Glow-In-The-Dark Art Sheds Light on Human Behavior at Fresh Window Gallery
Consider New York City and its oddities in the day compared to the night. Consider the abundance of light that keeps our city uniquely active all hours of the day and night. Consider the hundreds of people we encounter and do not speak to, the many things we see and do not touch, the difference of an alleyway in the daylight compared to the darkness of night. Marc Egger, Miya Ando, and Benjamin Heller explore these perceptions with their glow-in-the-dark paintings, sculpture, and performance art in “Nightlight” at Fresh Window Gallery inside 56 Bogart.
In the normal indoor lighting of the small and ironically windowless Fresh Window, Egger’s paintings look like pretty pastel paintings with a sort of oatmeal texture and color, with hints of pinks and purples. They’re pleasing and calming, and work well with Ando’s relaxing sculpture, “Obon Leaves,” in the middle of the space: a large, raised, square, and shallow plane of water with petals delicately floating in it. A “normal,” pleasing, in-door gallery experience. But what happens when that sense of normalcy is completely turned on its head? What happens to this “alleyway” at night?
The lights dim until they turn completely off. A thick curtain is drawn over the door, and just like the city around us, as the sun sets and we adapt to the sidewalks sparkling a little more under gradually brightening street lamps, the pieces completely change in aesthetic and mood, and so does our interaction with them. The gallery space suddenly seems infinite. The paintings become reactive to the darkness, and so do we. The once pastel pigment begins to emit a soft warm glow, revealing a complete transformation. In the dark, the phosphorescent abstract paintings revealed bright greens, reds and yellows on a deep blue subtly glowing celestial background. The petals in the sculpture have "charged" with light all day, now emit a delicate blue radiance of their own. The space transformed from a commonplace indoor world of objects, to one that emanated nature. Though abstract, the shapes in the works resembled plants, the mysteries that sparkle and glow in the depth of the ocean, stars, and constellations. Walking around the stiff, concrete room begins to feel like moving through a forest around a still pond at night.
An interesting moment connected the viewers in the pitch black gallery. As the lights dimmed, almost everyone became silent and still. It seemed wrong to speak or walk through the space, as if everyone interpreted the feeling of the still of the night that the show exuded, and acted accordingly.
The particular night I visited the gallery a performance titled “Waterlines,” inspired by the surrounding work, was set to take place (which you can catch again at the gallery on October 17th at 7pm). Artist Benjamin Heller stood in the dark, dressed in a dapper suit, except for shoes. In the pitch black, only lit by the glow of the paintings, Heller began to sway, and dip his in hands in the watery part of “Obon Leaves.” He moved his fingers and hands as if to recreate one of the paintings on the wall with water, and the quiet, relaxing sounds of the lapping liquid were almost deafening in the dead quiet space. He moved around the sculpture around the space, and in the pitch black, he selected audience members at random, and one of them happened to be me.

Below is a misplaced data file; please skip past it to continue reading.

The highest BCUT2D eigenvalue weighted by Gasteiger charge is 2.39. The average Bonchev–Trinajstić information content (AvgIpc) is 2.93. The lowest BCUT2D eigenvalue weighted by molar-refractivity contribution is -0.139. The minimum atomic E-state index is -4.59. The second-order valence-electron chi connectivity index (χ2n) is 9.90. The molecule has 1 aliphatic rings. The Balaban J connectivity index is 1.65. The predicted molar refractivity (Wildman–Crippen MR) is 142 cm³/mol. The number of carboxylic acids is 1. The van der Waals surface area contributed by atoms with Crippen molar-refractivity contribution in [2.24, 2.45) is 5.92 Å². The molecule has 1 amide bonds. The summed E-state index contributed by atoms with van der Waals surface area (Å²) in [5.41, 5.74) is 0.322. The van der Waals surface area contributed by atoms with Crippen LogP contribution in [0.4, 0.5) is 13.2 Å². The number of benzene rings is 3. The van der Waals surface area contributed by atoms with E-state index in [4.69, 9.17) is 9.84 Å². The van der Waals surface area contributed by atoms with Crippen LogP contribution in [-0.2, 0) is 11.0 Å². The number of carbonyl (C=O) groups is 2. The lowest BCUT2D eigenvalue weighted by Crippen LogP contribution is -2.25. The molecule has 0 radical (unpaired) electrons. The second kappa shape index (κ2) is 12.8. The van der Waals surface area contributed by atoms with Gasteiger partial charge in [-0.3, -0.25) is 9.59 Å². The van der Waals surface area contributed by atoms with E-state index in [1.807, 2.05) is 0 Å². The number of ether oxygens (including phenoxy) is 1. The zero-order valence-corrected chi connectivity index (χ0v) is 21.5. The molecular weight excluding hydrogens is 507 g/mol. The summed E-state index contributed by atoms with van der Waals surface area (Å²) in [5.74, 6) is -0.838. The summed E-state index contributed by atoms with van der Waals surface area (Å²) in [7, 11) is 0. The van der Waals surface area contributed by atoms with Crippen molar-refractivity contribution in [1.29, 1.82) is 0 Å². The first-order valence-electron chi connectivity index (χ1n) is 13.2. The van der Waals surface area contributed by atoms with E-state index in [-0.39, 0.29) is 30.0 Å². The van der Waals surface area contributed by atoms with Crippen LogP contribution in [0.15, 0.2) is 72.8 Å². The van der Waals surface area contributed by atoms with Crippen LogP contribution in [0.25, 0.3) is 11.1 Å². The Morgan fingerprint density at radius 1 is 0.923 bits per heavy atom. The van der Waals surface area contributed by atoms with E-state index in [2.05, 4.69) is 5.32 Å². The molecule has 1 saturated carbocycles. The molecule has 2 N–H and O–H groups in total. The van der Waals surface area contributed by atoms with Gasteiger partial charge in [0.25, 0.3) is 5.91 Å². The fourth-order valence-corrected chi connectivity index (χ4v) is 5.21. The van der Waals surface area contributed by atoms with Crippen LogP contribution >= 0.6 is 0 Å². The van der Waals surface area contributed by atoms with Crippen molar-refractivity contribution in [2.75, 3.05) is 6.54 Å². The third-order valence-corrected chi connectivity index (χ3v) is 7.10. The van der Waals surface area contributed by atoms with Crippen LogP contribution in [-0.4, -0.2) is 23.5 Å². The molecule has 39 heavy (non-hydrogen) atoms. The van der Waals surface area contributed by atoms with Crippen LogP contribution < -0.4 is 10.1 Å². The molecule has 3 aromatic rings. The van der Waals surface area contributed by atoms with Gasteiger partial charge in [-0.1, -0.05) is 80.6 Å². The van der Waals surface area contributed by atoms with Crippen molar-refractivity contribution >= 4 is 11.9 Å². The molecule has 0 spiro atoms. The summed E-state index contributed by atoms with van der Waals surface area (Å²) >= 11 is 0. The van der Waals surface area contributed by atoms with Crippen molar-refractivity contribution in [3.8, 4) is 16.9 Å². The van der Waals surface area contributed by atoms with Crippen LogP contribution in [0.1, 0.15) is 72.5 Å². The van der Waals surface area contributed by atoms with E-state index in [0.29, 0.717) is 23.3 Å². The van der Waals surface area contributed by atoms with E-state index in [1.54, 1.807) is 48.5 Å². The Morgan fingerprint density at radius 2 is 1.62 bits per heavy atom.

Heller gently took my fingertips and pulled them so softly toward the sculpture, it took me a minute to realize he wanted me to walk with him. He cupped his hands and dripped some water onto my fingers. It was cool, and the tiny droplets ran down my arms. He then guided my hands into the water, inviting me to splash. With limited ability to see, it was a different and more mysterious experience than it would have been in the light. When we were done, he touched his fingertips to mine, and we gently swayed, like an awkward slow dance. I drifted back to my space and the lights went up. In the light, I was brought back to a sense of self and rational thought. This dark experiences evoked an odd and liberating feeling. Heller drew me out of the darkness to (gasp!) touch the art. He invited me to move around the space, to trust and connect with the performer—a stranger—and to play.
There is something to be said about what’s revealed in New York in the dark. In the dark, we adjust. The city scape becomes breathtaking. Buildings, bridges, and water take on an entirely new life compared to their daytime appearances. In the night, we go to restaurants or bars and talk to the hundreds of people we might otherwise pass during the day. We trust others to lead the way to the next place. We dance, we drink, we see art, we blast music, we play. We touch. “Nightlight,” does an excellent job at making us aware of the difference in energy and reactions between day and night. The show successfully slows us down for a second to reflect on our space, time, and actions. “Nightlight” brings a sense of awareness to our nighttime selves, and our daytime potential.
"Nightlight" runs through October 18th at Fresh Window Gallery inside 56 Bogart (lower level), and there will be another performance by Benjamin Heller on October 17th at 7pm. You can also catch Miya Ando's solo show 'Kisetsu' (Seasons) at Sundaram Tagore Gallery, October 16 - November 17